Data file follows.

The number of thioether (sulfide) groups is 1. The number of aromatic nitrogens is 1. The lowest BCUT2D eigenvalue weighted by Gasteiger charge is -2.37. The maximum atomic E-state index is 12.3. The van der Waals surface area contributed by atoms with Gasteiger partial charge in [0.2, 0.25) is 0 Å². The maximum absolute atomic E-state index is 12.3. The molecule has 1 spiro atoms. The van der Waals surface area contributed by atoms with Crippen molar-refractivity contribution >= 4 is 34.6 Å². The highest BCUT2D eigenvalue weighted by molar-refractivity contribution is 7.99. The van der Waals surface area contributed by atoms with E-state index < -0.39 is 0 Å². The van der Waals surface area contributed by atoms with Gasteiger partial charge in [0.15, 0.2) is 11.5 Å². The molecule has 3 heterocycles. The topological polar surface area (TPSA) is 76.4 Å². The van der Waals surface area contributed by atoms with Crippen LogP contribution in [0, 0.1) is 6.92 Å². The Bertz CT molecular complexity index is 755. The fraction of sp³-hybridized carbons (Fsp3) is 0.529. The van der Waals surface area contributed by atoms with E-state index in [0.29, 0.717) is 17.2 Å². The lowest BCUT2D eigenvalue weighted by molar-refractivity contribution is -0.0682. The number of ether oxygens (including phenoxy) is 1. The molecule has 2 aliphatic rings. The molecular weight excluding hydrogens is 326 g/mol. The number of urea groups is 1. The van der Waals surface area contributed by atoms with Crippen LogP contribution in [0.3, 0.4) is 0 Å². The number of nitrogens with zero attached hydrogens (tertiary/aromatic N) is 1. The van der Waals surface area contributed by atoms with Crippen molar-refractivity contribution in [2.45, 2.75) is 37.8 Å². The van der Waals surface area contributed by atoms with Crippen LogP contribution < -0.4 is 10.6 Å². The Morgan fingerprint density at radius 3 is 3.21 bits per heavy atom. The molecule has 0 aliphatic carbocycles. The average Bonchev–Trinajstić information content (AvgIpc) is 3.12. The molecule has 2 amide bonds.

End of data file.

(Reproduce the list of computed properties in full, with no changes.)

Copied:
The number of thioether (sulfide) groups is 1. The number of aromatic nitrogens is 1. The lowest BCUT2D eigenvalue weighted by Gasteiger charge is -2.37. The maximum atomic E-state index is 12.3. The van der Waals surface area contributed by atoms with Gasteiger partial charge in [0.2, 0.25) is 0 Å². The maximum absolute atomic E-state index is 12.3. The molecule has 1 spiro atoms. The van der Waals surface area contributed by atoms with Crippen molar-refractivity contribution >= 4 is 34.6 Å². The highest BCUT2D eigenvalue weighted by molar-refractivity contribution is 7.99. The van der Waals surface area contributed by atoms with E-state index < -0.39 is 0 Å². The van der Waals surface area contributed by atoms with Gasteiger partial charge in [0.15, 0.2) is 11.5 Å². The molecule has 3 heterocycles. The topological polar surface area (TPSA) is 76.4 Å². The van der Waals surface area contributed by atoms with Crippen LogP contribution in [0, 0.1) is 6.92 Å². The Bertz CT molecular complexity index is 755. The fraction of sp³-hybridized carbons (Fsp3) is 0.529. The van der Waals surface area contributed by atoms with E-state index in [0.29, 0.717) is 17.2 Å². The lowest BCUT2D eigenvalue weighted by molar-refractivity contribution is -0.0682. The number of ether oxygens (including phenoxy) is 1. The molecule has 2 aliphatic rings. The molecular weight excluding hydrogens is 326 g/mol. The number of urea groups is 1. The van der Waals surface area contributed by atoms with Crippen LogP contribution in [0.3, 0.4) is 0 Å². The number of nitrogens with zero attached hydrogens (tertiary/aromatic N) is 1. The van der Waals surface area contributed by atoms with Crippen molar-refractivity contribution in [2.45, 2.75) is 37.8 Å². The van der Waals surface area contributed by atoms with Crippen LogP contribution < -0.4 is 10.6 Å². The Morgan fingerprint density at radius 3 is 3.21 bits per heavy atom. The molecule has 0 aliphatic carbocycles. The average Bonchev–Trinajstić information content (AvgIpc) is 3.12. The molecule has 2 amide bonds.